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A SONG. - EUGENE FIELD.

Love was coming down the lane,
Winged, rosy, blind;

In his hand his little bow,
Quiver snug behind.

Now, I thought, he cannot see;
If I stand aside,

He must pass me ignorant,
Therefore satisfied.

Rept I silent in my place;
Near, more near, he came,

While the beating of my heart
Fanned each cheek to flame.

And I, anxious, held my breath,
He will pass me—no!

He is crying! Pretty dear,
It should not be so.

Touched with pity, then quoth I: “Weep, oh, weep no more!”

And he, laughing, sent this shaft To my bosom's core.

BOOKS OF THE BIBLE.

Matthew and Mark and Luke and John the Holy Gospels wrote Describing how the Saviour died. His life, and all he taught. Acts proved how God the Apostles owned with signs in every place, And Paul in Romans teaches us how man is saved by grace. f The Apostle in Corinthians instructs, exhorts, reproves, Galatians shows that faith in Christ alone the Father loves. Ephesians and Philippians tell what Christians ought to be, Colossians bids us live to God and for eternity. In Thessalonians we are taught the Lord will come from heaven. In Timothy and Titus a Bishop's rule is given. Philemon shows a Christian's love as only Christians saw. Hebrews reveals the Gospel grace prefigured by the law. James teaches without holiness faith is but vain and dead.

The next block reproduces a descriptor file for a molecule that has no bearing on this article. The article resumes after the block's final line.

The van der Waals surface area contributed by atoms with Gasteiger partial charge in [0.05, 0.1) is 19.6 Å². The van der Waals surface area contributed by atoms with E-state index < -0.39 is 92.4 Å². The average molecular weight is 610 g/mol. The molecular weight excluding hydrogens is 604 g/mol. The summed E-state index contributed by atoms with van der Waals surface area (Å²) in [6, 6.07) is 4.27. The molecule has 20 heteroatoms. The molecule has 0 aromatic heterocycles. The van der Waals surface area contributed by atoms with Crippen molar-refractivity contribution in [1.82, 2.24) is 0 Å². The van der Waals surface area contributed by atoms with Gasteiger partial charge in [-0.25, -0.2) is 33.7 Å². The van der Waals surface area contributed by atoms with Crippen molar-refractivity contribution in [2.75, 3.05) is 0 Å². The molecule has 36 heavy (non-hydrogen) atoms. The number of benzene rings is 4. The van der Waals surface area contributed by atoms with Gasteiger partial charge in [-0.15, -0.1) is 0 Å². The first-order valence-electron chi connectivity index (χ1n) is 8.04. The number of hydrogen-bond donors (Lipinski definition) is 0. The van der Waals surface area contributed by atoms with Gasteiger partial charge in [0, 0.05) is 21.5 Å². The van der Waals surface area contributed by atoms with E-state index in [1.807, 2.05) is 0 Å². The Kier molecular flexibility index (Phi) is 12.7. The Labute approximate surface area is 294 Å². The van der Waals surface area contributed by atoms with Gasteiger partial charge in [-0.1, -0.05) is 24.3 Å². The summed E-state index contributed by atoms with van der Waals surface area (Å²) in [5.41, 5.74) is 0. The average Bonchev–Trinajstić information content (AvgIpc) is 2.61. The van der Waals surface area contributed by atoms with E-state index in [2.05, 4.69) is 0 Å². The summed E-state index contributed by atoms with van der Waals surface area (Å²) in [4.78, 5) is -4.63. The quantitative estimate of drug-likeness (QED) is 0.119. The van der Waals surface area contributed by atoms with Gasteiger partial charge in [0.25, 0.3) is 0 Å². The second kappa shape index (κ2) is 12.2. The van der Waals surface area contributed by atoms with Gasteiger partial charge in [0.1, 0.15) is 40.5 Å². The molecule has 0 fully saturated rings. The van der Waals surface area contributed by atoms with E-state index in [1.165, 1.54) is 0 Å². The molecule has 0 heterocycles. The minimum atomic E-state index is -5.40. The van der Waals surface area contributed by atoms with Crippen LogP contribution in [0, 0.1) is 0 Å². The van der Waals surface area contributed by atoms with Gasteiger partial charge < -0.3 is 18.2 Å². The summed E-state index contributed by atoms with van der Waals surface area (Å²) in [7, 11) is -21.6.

And Peter points the narrow way in which the saints are lead. John in his three epistles on love delights to dwell, While Jude gives awful warning of judgment, wrath, and hell. The Revelation prophesies of that tremendous day When Christ, and Christ alone, shall be the trembling sinner's stay.

ON DRESS.
J. ASHBY-STERRY.

When days grow short and chilly,
And folks return at last;
When bright grows Piccadilly,
As autumn leaves fall fast,
Sad, yellow, sere and sober,
We watch them drift away,
Then, though in chill October,
Will turn to new array!
Still Fashion has surprises
To agitate the town;
And novelties devises,
When Autumn leaves drift down!

Will higher grow our shoulders? ,
Or sleeves be made to charm,
The heart of male beholders—
By fitting to the arm?
Will otter be or sealskin
The wrapping of each fair?
Or powder, rouge or real skin,
The fashionable wear?
Will hose be silk and sable
Or white or russet-brown?
To forecast who is able?
When Autumn leaves drift down!

Will petticoats be snowy,
Will frocks be short or long?
Will hats be high and showy?
Will minds be weak or strong?
Will maidens clad in waistcoats
To manly taste incline!
And buttons on their best coats
Be sporting in design?
And shall we wear a dimple,
A simper, smile or frown?
Or will our style be simple,
When Autumn leaves drift down?
THE MILLER OF THE DEE.
CHARLES MACKAY.

There dwelt a miller hale and bold,
Beside the river Dee!”
He work'd and sang from morn to night,
No lark more blithe than he;
And this the burden of his song
For ever used to be,
“I envy nobody; no, not I,
Aud nobody envies me!”

“Thou'rt wrong, my friend!” said old King Hal
“Thou'rt wrong as wrong can be;

For could my heart be light as thine,
I’d gladly change with thee.

And tell me now what makes thee sing
With voice so loud and free,

While I am sad, though I’m the King,
Beside the river Dee?”

The miller smiled and doff’d his cap:
“I earn my bread,” quoth he;

“I love my wife, I love my friend,
I love my children three;

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